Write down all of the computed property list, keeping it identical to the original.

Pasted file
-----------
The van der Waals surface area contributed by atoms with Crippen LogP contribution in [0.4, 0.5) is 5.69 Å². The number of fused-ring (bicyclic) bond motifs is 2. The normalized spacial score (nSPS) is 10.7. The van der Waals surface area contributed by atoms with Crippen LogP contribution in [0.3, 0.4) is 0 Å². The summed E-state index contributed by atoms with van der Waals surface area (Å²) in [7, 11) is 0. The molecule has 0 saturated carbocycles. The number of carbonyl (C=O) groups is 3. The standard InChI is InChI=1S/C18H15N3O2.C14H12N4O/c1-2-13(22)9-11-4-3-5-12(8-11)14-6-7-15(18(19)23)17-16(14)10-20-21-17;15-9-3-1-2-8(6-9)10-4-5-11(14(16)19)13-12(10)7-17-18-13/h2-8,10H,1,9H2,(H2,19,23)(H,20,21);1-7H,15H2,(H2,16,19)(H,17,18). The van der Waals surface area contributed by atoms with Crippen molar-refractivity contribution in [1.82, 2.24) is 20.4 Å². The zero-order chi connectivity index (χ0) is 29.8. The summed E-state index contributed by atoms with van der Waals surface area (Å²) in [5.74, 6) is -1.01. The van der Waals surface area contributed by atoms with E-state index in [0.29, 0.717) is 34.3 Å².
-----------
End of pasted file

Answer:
The van der Waals surface area contributed by atoms with Crippen LogP contribution in [0.4, 0.5) is 5.69 Å². The number of fused-ring (bicyclic) bond motifs is 2. The normalized spacial score (nSPS) is 10.7. The van der Waals surface area contributed by atoms with Crippen LogP contribution in [0.3, 0.4) is 0 Å². The summed E-state index contributed by atoms with van der Waals surface area (Å²) in [7, 11) is 0. The molecule has 0 saturated carbocycles. The number of carbonyl (C=O) groups is 3. The standard InChI is InChI=1S/C18H15N3O2.C14H12N4O/c1-2-13(22)9-11-4-3-5-12(8-11)14-6-7-15(18(19)23)17-16(14)10-20-21-17;15-9-3-1-2-8(6-9)10-4-5-11(14(16)19)13-12(10)7-17-18-13/h2-8,10H,1,9H2,(H2,19,23)(H,20,21);1-7H,15H2,(H2,16,19)(H,17,18). The van der Waals surface area contributed by atoms with Crippen molar-refractivity contribution in [1.82, 2.24) is 20.4 Å². The zero-order chi connectivity index (χ0) is 29.8. The summed E-state index contributed by atoms with van der Waals surface area (Å²) in [5.74, 6) is -1.01. The van der Waals surface area contributed by atoms with E-state index in [0.29, 0.717) is 34.3 Å².